The latter situation is complicated for a variety of reasons. If you choose to self-fund a buyout but do not have the capital to fully buy your partner out right away, your partner will essentially act as your lender, and collect on that loan—often with interest—over a predetermined period of time. Depending on the terms of your buyout, they may stay on as part of the business until you finish paying what is owed, and potentially continue to have a say in the decision-making and strategy.


Understand Your Financing Options

A long-term buyout solution is not ideal if relations are strained or if you disagree about what’s best for the business. Most business owners try to avoid this by using equity or debt financing to fund a partner buyout. Depending on your business and the nature of your partner buyout, one or both of these options can be viable, but they do come with some drawbacks worth considering.


Equity financing

With equity financing, you’re essentially selling your partner’s shares in the business to investors. This does remove your partner from the business, but you’re trading one partner for another—or sometimes, many others. If the intent of your partner buyout is to take full control of the business, this doesn’t necessarily fulfill that goal.


Debt funding buyouts through the SBA

Alternatively, many business owners choose debt funding to complete a buyout, taking out additional loans and accruing more debt in the process. This can be the financing solution for any buyout and puts the business firmly under your control, but it isn’t necessarily easy or quick.

Some business owners look to the Small Business Administration, specifically 7(a) loans, but these can be difficult to qualify for. The SBA requires good financials on the borrower’s part, and the borrower must provide a detailed strategy for ensuring the profitability of the business after the buyout. While it is relatively quick to apply for a 7(a) loan, the approval process can take months, during which time your buyout is in limbo.


Bank loans

If you are unable to qualify for a loan through the SBA, you could potentially turn to a bank for a loan. Unfortunately, most banks are reluctant to grant a loan for a buyout, and if you were turned down by the SBA, you may find similar difficulties here. From their perspective, you are taking on more debt while losing the stability provided by your former partner. There is little guarantee that the partner buyout will result in the profitability and success necessary to ensure you can pay them back.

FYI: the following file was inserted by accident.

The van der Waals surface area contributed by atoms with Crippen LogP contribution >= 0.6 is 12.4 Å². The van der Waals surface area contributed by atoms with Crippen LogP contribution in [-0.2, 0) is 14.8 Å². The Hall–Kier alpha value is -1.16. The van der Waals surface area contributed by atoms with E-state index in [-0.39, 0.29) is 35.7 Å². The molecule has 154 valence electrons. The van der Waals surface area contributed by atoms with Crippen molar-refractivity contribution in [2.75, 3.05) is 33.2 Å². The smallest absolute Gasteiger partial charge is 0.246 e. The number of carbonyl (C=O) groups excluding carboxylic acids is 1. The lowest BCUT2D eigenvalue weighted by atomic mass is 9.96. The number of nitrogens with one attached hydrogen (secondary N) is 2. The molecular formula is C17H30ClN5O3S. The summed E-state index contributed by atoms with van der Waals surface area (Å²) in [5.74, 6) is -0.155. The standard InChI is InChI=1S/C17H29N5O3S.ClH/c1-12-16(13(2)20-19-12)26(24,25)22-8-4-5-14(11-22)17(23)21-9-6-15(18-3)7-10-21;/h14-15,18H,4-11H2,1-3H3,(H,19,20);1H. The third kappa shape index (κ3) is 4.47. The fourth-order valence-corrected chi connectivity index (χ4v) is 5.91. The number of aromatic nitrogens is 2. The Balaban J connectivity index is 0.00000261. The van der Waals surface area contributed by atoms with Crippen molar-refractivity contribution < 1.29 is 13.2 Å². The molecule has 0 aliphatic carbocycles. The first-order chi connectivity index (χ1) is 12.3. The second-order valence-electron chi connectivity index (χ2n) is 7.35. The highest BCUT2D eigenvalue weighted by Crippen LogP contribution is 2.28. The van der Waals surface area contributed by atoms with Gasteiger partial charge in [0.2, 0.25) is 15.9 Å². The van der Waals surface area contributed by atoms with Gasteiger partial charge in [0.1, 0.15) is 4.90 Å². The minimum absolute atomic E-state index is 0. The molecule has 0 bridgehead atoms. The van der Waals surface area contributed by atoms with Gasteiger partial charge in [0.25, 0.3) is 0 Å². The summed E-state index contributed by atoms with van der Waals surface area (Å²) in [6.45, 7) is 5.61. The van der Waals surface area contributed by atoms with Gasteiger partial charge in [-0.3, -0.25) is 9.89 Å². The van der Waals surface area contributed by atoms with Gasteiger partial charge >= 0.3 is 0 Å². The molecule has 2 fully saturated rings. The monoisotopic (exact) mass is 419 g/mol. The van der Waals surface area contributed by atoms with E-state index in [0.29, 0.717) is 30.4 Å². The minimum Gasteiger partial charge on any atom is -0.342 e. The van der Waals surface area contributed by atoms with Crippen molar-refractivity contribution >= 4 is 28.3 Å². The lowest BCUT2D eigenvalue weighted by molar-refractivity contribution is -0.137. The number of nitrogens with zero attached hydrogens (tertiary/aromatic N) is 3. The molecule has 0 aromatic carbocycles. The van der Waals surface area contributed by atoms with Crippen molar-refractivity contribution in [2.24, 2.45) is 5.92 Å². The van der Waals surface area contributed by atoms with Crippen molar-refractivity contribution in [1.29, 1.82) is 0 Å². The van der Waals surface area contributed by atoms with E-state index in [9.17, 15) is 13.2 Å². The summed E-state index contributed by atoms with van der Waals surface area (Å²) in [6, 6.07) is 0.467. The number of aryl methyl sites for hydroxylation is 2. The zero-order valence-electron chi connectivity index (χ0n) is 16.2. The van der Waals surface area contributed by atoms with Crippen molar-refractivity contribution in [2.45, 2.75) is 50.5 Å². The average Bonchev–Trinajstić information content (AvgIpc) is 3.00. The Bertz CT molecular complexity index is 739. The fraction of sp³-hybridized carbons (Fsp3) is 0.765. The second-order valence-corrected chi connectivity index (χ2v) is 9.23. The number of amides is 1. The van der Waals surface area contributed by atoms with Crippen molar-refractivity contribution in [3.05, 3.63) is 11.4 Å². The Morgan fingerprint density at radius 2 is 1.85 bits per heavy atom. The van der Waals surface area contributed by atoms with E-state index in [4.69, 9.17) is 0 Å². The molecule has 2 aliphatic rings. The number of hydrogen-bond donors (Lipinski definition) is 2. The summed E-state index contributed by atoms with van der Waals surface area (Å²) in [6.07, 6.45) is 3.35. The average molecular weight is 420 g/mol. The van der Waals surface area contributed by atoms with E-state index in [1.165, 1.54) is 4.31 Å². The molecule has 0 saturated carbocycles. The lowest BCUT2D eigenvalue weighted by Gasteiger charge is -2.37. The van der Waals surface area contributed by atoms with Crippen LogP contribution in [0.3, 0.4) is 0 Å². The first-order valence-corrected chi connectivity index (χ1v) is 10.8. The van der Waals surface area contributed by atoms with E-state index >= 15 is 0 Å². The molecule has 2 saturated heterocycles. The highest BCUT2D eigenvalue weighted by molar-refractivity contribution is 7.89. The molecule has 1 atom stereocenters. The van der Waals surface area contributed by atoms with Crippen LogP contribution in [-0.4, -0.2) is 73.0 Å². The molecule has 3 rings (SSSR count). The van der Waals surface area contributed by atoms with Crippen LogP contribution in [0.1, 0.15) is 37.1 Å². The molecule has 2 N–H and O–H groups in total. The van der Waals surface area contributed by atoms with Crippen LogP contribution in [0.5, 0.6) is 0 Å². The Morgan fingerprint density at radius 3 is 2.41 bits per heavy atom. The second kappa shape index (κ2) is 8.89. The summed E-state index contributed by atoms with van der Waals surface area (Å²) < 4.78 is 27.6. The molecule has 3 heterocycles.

Refinancing a property

Sometimes multiple business partners will invest in a piece of real estate in order to house their company. If some of these partners decide to exit the business in the future, you’ll have to deal with not only their share of the business but also the building itself. The remaining partners can fund the buyout by refinancing the property. Similar situations can happen with properties owned or inherited by multiple members of a given family when there’s a disagreement on what to do with the property.


Financing a Business Partner Buyout with Private Money

Because a partner buyout can be a time-sensitive situation, a hard money lender like Socotra Capital is the best choice to help you quickly finance the buyout. Our loans are not bound by the same restrictions that steer many banks away from financing partner buyouts. If you own property, you can likely get a hard money loan to buy out your business partner. The bridge loan approval process is fast so you can return your focus where it’s needed most: running your business.   

In addition to financing the buyout, our loans can help you pay off any existing debts your business may have accrued over the course of the partnership or fund critical improvements to your business location. We’re ready to work with you to find the best solution for your business and ensure that you and your former partner can complete the buyout as quickly and painlessly as possible.

To learn more about how hard money loans work, read The Borrower’s Guide: Process, Preparedness, and Timeline.